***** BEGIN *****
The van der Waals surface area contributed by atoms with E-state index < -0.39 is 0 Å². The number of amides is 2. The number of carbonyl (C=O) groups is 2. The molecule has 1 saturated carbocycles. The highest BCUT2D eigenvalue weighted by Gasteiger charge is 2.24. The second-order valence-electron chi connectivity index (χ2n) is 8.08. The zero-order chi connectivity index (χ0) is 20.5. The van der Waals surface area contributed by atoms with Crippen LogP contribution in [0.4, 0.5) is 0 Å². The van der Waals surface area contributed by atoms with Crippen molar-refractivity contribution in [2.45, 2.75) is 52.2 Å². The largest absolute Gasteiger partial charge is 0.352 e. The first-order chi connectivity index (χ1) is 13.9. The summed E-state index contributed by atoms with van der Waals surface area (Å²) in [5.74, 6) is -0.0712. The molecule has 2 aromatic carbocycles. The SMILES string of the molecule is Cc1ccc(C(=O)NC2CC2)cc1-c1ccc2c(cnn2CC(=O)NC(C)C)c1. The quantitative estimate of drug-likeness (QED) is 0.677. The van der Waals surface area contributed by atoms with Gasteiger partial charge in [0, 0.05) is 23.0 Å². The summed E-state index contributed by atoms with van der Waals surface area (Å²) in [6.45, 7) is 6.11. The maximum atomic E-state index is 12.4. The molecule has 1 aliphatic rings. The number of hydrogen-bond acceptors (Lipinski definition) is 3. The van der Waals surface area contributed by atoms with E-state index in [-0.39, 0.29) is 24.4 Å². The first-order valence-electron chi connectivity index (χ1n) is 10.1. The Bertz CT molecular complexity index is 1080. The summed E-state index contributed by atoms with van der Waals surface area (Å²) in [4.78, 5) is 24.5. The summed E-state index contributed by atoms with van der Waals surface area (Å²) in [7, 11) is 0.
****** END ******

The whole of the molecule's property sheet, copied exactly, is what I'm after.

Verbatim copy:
The van der Waals surface area contributed by atoms with E-state index < -0.39 is 0 Å². The number of amides is 2. The number of carbonyl (C=O) groups is 2. The molecule has 1 saturated carbocycles. The highest BCUT2D eigenvalue weighted by Gasteiger charge is 2.24. The second-order valence-electron chi connectivity index (χ2n) is 8.08. The zero-order chi connectivity index (χ0) is 20.5. The van der Waals surface area contributed by atoms with Crippen LogP contribution in [0.4, 0.5) is 0 Å². The van der Waals surface area contributed by atoms with Crippen molar-refractivity contribution in [2.45, 2.75) is 52.2 Å². The largest absolute Gasteiger partial charge is 0.352 e. The first-order chi connectivity index (χ1) is 13.9. The summed E-state index contributed by atoms with van der Waals surface area (Å²) in [5.74, 6) is -0.0712. The molecule has 2 aromatic carbocycles. The SMILES string of the molecule is Cc1ccc(C(=O)NC2CC2)cc1-c1ccc2c(cnn2CC(=O)NC(C)C)c1. The quantitative estimate of drug-likeness (QED) is 0.677. The van der Waals surface area contributed by atoms with Gasteiger partial charge in [0, 0.05) is 23.0 Å². The summed E-state index contributed by atoms with van der Waals surface area (Å²) in [6.45, 7) is 6.11. The maximum atomic E-state index is 12.4. The molecule has 1 aliphatic rings. The number of hydrogen-bond acceptors (Lipinski definition) is 3. The van der Waals surface area contributed by atoms with E-state index in [-0.39, 0.29) is 24.4 Å². The first-order valence-electron chi connectivity index (χ1n) is 10.1. The Bertz CT molecular complexity index is 1080. The summed E-state index contributed by atoms with van der Waals surface area (Å²) in [4.78, 5) is 24.5. The summed E-state index contributed by atoms with van der Waals surface area (Å²) in [7, 11) is 0.